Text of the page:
FELT FROM THE HEART

NEDERLAND ELEMENTARY SCHOOL

NEDERLAND

COLORADO

Head Teacher : Nancy Vaughn

Looking down on Nederland from above Eldora

I arrived into Colorado on May 6th and was initially amazed by the flat plains of Denver stretching away in all directions. I could see the craggy mountains in the distance and was glad that I was heading for them! On the bus ride to Boulder I saw many strange cloud formations that gave me some idea of the varied weather patterns I would soon experience; from sun to snow and back to sun again! I also saw what I believe was a Coyote in a field by the road.

I was picked up in Boulder by Jessica Moon Bernstein, the art teacher who arranged for the school to take part in the project. It was hot and dry, which is weather I’m not accustomed to. We drove up the ‘canyon’ out of Boulder towards Nederland and I was fascinated by all the rock and the steep grade of the road, which was once used by horse drawn transport. The climb out of the canyon took us from 5000ft elevation of Boulder to over 8000ft elevation of Nederland. This took me some time to acclimatize to, especially after coming from sea level in Alaska.

Nederland Reservoir

Brief History

Nederland has been a settlement and town for over 150 years. It was established in 1871 but has gone through many changes in population due to the rise and fall of different mining operations throughout history. Initially it was silver that was being mined in the area and milled in Nederland, later a rich supply of the rare Tungsten was discovered after the decline of the silver mines.

Today, however, there is only one small mine left running and most people live here for the natural beauty of the area. There is a great mix of people from all walks of life, all sharing in the peace offered by being that bit further away from main stream civilization!

"I like living in Nederland because it’s so interesting. I like how people help each other out and are kind to strangers. It also has such amazing views of mountain ranges and all colours of the seasons." [Hanna]

"What I like about Nederland is all the nice people, the view and all the animals, it’s just a lovely, nice place." [Kate]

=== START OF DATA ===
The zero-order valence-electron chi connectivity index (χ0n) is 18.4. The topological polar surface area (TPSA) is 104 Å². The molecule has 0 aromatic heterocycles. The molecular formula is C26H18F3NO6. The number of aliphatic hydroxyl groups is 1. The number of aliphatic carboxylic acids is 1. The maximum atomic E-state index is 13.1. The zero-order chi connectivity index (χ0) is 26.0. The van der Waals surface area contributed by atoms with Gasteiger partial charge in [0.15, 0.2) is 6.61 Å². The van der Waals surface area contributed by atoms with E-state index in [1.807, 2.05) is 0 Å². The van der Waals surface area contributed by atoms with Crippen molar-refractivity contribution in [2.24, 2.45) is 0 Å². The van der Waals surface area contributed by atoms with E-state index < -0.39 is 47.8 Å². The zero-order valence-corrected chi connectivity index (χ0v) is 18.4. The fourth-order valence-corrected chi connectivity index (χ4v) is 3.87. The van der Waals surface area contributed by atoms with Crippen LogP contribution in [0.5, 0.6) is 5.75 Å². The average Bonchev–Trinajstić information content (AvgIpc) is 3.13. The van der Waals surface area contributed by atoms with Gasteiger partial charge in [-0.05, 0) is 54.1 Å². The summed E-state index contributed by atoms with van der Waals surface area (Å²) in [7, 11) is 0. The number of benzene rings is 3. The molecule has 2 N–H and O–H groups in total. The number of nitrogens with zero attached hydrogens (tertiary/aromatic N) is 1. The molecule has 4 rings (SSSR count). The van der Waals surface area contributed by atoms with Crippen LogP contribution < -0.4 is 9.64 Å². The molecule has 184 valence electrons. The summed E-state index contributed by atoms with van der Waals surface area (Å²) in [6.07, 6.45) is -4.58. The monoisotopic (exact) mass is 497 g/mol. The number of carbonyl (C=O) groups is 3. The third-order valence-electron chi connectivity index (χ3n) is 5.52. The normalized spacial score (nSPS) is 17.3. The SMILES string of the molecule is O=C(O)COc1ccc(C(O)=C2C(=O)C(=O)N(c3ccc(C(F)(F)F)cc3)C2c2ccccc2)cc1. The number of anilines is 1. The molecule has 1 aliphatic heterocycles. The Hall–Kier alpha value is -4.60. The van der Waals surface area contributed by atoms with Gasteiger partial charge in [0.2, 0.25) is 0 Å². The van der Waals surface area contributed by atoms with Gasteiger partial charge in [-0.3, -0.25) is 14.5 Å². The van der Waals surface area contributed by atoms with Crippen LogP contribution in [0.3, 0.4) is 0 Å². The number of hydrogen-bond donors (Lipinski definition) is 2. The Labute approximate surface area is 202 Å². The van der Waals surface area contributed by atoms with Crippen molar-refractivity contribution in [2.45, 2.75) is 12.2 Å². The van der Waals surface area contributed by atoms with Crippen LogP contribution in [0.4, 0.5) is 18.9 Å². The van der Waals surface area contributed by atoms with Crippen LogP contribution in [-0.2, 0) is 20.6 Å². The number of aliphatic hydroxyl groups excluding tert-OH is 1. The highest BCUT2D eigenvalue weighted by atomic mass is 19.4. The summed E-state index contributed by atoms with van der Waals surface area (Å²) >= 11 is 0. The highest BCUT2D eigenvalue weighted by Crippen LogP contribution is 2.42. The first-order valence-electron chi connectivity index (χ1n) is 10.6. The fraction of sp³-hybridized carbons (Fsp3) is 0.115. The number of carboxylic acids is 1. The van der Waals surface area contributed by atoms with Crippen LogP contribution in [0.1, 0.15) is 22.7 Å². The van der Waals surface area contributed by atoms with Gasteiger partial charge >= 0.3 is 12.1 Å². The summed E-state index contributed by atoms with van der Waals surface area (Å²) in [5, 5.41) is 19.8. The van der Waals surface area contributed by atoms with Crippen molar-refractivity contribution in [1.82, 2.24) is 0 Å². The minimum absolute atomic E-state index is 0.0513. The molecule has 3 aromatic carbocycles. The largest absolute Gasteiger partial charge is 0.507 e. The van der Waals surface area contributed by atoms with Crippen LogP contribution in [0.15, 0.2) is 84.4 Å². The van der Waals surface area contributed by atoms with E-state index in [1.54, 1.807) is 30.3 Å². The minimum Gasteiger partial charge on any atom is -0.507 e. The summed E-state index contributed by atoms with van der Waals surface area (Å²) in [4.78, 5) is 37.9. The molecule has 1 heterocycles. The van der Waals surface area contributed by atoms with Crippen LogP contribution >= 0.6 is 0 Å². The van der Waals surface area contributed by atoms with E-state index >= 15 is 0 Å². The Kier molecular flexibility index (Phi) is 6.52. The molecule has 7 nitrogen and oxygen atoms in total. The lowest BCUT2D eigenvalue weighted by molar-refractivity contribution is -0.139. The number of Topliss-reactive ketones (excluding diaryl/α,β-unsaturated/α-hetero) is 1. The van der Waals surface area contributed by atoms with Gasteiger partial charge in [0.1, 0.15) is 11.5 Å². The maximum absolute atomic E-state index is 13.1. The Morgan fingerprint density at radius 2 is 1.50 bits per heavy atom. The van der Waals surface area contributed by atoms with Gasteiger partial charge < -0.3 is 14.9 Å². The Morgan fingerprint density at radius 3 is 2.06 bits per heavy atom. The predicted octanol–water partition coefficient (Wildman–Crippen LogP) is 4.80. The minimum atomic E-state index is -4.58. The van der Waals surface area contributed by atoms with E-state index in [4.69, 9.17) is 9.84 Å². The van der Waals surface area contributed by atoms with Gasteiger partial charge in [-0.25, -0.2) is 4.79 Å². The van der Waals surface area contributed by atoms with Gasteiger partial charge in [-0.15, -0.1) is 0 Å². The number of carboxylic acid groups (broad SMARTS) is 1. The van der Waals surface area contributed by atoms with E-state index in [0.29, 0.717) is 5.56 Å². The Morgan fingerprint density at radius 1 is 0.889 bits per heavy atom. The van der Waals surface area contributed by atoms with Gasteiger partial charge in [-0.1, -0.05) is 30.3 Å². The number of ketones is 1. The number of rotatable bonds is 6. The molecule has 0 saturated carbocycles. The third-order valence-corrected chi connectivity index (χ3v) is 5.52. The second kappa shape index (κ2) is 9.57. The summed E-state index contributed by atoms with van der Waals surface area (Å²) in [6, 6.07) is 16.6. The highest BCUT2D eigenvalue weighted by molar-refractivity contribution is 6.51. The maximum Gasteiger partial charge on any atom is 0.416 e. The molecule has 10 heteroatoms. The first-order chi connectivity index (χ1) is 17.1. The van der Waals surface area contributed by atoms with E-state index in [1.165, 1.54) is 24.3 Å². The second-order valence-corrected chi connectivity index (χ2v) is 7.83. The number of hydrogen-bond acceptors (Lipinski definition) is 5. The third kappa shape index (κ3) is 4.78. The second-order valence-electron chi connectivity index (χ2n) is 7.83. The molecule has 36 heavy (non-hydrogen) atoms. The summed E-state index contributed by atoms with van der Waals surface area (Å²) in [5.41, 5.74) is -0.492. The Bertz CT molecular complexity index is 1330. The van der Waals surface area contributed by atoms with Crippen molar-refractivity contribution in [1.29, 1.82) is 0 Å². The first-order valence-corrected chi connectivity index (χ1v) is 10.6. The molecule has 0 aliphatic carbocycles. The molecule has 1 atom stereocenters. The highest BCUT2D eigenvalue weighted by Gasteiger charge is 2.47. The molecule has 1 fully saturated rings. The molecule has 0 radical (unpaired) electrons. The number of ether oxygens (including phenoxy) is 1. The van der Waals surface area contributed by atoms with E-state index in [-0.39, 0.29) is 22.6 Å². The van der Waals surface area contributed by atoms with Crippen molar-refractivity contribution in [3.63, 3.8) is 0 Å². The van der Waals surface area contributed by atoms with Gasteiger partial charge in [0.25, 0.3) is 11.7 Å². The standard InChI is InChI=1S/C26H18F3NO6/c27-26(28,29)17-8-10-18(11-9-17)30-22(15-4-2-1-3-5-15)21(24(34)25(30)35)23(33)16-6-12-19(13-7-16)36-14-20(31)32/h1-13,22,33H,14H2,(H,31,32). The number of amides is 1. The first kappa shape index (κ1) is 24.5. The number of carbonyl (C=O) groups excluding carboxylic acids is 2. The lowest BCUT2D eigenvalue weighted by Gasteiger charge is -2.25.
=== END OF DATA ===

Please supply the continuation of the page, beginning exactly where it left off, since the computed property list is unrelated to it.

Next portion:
"What I do like about living in Nederland is it’s not crowded and there is a lot of forest space." [Ellie]

The Great Continental Divide

"I like all the trees to climb." [Hank]

"It is such a small town! It is fun to know at least half the people here. Everything is soooo beautiful." [Heather]

"I like living in Nederland because I like the mountains and the altitude and I like living in a small town. And I like all the beautiful animals." [Rachel M]

The wildness of the mountains and forests offers homes to both climbers, mountain bikers and walkers as well as bear, coyote, elk, raccoon, mountain lion and many varieties of birds. There has been a constant buzz of humming birds ever since I arrived.

"When we were on computers, I looked out the window and saw a few big red foxes. They were such a deep red. It was beautiful." [Hanna]

"I have seen a lot of elk and a fair amount of deer and some birds, squirrels and chipmunks and foxes." [Emily]

"I was riding home on the bus and I saw a Peregrine Falcon sitting on a branch! [Logan]

"I saw a moose it was big, hairy and strange." [Hank]

"The first time I saw an elk I thought, ‘Oh my gosh!’ It was so big and gorgeous!" [Heather]

 

I got the chance to see several elk while I was here. The interesting thing for me was to find that what people call ‘elk’ here are very different to what I know as elk from Scandinavia. The elk there are more like moose whereas here they are big deer with a large patch of white fur covering their entire backside, quite unusual looking creatures!